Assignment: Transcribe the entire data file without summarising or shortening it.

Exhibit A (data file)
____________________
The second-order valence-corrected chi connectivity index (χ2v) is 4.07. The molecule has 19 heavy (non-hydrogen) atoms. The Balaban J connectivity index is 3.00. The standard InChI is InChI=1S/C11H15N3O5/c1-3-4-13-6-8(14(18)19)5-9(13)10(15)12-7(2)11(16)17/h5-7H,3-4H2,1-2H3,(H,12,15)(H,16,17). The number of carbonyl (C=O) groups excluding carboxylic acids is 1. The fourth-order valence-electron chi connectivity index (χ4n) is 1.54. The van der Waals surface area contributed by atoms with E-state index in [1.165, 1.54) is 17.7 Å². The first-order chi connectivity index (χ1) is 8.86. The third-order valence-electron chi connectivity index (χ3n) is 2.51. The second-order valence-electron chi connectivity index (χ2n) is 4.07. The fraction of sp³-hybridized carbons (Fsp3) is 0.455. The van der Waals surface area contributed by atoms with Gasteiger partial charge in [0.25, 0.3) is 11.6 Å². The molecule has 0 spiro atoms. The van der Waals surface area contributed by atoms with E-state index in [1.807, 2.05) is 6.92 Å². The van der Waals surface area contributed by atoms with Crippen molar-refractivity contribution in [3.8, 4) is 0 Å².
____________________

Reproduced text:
The second-order valence-corrected chi connectivity index (χ2v) is 4.07. The molecule has 19 heavy (non-hydrogen) atoms. The Balaban J connectivity index is 3.00. The standard InChI is InChI=1S/C11H15N3O5/c1-3-4-13-6-8(14(18)19)5-9(13)10(15)12-7(2)11(16)17/h5-7H,3-4H2,1-2H3,(H,12,15)(H,16,17). The number of carbonyl (C=O) groups excluding carboxylic acids is 1. The fourth-order valence-electron chi connectivity index (χ4n) is 1.54. The van der Waals surface area contributed by atoms with E-state index in [1.165, 1.54) is 17.7 Å². The first-order chi connectivity index (χ1) is 8.86. The third-order valence-electron chi connectivity index (χ3n) is 2.51. The second-order valence-electron chi connectivity index (χ2n) is 4.07. The fraction of sp³-hybridized carbons (Fsp3) is 0.455. The van der Waals surface area contributed by atoms with Gasteiger partial charge in [0.25, 0.3) is 11.6 Å². The molecule has 0 spiro atoms. The van der Waals surface area contributed by atoms with E-state index in [1.807, 2.05) is 6.92 Å². The van der Waals surface area contributed by atoms with Crippen molar-refractivity contribution in [3.8, 4) is 0 Å².